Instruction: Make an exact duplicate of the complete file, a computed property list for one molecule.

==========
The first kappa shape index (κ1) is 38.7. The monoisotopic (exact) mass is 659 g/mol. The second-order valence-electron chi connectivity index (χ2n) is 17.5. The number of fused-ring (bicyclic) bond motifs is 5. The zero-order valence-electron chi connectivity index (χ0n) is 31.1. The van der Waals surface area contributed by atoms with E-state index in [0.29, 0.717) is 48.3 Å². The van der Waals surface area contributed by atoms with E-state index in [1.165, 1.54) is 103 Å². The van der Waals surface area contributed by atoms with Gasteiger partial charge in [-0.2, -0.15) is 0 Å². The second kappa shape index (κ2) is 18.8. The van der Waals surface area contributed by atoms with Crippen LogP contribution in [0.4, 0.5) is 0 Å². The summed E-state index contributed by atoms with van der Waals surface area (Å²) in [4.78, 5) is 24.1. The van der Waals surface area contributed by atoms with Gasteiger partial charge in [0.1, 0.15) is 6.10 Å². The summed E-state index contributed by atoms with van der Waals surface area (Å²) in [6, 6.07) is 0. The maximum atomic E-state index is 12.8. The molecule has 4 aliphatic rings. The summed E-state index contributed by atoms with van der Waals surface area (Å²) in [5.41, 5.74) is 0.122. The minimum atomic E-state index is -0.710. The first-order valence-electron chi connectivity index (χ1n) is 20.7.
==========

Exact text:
The first kappa shape index (κ1) is 38.7. The monoisotopic (exact) mass is 659 g/mol. The second-order valence-electron chi connectivity index (χ2n) is 17.5. The number of fused-ring (bicyclic) bond motifs is 5. The zero-order valence-electron chi connectivity index (χ0n) is 31.1. The van der Waals surface area contributed by atoms with E-state index in [0.29, 0.717) is 48.3 Å². The van der Waals surface area contributed by atoms with E-state index in [1.165, 1.54) is 103 Å². The van der Waals surface area contributed by atoms with Gasteiger partial charge in [-0.2, -0.15) is 0 Å². The second kappa shape index (κ2) is 18.8. The van der Waals surface area contributed by atoms with Crippen LogP contribution in [0.4, 0.5) is 0 Å². The summed E-state index contributed by atoms with van der Waals surface area (Å²) in [4.78, 5) is 24.1. The van der Waals surface area contributed by atoms with Gasteiger partial charge in [0.1, 0.15) is 6.10 Å². The summed E-state index contributed by atoms with van der Waals surface area (Å²) in [6, 6.07) is 0. The maximum atomic E-state index is 12.8. The molecule has 4 aliphatic rings. The summed E-state index contributed by atoms with van der Waals surface area (Å²) in [5.41, 5.74) is 0.122. The minimum atomic E-state index is -0.710. The first-order valence-electron chi connectivity index (χ1n) is 20.7.